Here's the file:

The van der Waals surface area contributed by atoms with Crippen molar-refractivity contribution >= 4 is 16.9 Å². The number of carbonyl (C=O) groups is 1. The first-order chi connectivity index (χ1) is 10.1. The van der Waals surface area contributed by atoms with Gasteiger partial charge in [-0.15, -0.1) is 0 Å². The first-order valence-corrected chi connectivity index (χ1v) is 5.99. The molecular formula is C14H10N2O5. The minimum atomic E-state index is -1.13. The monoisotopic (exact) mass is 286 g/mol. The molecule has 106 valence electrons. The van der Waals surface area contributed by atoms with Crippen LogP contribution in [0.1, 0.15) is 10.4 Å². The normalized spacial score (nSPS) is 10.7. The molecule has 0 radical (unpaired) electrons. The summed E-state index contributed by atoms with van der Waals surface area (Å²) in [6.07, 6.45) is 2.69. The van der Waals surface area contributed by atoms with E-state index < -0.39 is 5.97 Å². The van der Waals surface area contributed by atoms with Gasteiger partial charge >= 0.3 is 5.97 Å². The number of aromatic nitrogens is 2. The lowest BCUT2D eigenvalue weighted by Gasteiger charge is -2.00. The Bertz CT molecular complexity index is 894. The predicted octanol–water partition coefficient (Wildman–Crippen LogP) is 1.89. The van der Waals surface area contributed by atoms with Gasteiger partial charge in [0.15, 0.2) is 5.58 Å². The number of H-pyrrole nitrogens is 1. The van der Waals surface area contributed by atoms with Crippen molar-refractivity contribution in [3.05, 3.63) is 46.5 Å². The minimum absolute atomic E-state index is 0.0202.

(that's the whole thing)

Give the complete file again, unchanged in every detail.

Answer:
The van der Waals surface area contributed by atoms with Crippen molar-refractivity contribution >= 4 is 16.9 Å². The number of carbonyl (C=O) groups is 1. The first-order chi connectivity index (χ1) is 10.1. The van der Waals surface area contributed by atoms with Gasteiger partial charge in [-0.15, -0.1) is 0 Å². The first-order valence-corrected chi connectivity index (χ1v) is 5.99. The molecular formula is C14H10N2O5. The minimum atomic E-state index is -1.13. The monoisotopic (exact) mass is 286 g/mol. The molecule has 106 valence electrons. The van der Waals surface area contributed by atoms with Crippen LogP contribution in [0.1, 0.15) is 10.4 Å². The normalized spacial score (nSPS) is 10.7. The molecule has 0 radical (unpaired) electrons. The summed E-state index contributed by atoms with van der Waals surface area (Å²) in [6.07, 6.45) is 2.69. The van der Waals surface area contributed by atoms with E-state index < -0.39 is 5.97 Å². The van der Waals surface area contributed by atoms with Gasteiger partial charge >= 0.3 is 5.97 Å². The number of aromatic nitrogens is 2. The lowest BCUT2D eigenvalue weighted by Gasteiger charge is -2.00. The Bertz CT molecular complexity index is 894. The predicted octanol–water partition coefficient (Wildman–Crippen LogP) is 1.89. The van der Waals surface area contributed by atoms with Gasteiger partial charge in [0.15, 0.2) is 5.58 Å². The number of H-pyrrole nitrogens is 1. The van der Waals surface area contributed by atoms with Crippen molar-refractivity contribution in [3.05, 3.63) is 46.5 Å². The minimum absolute atomic E-state index is 0.0202.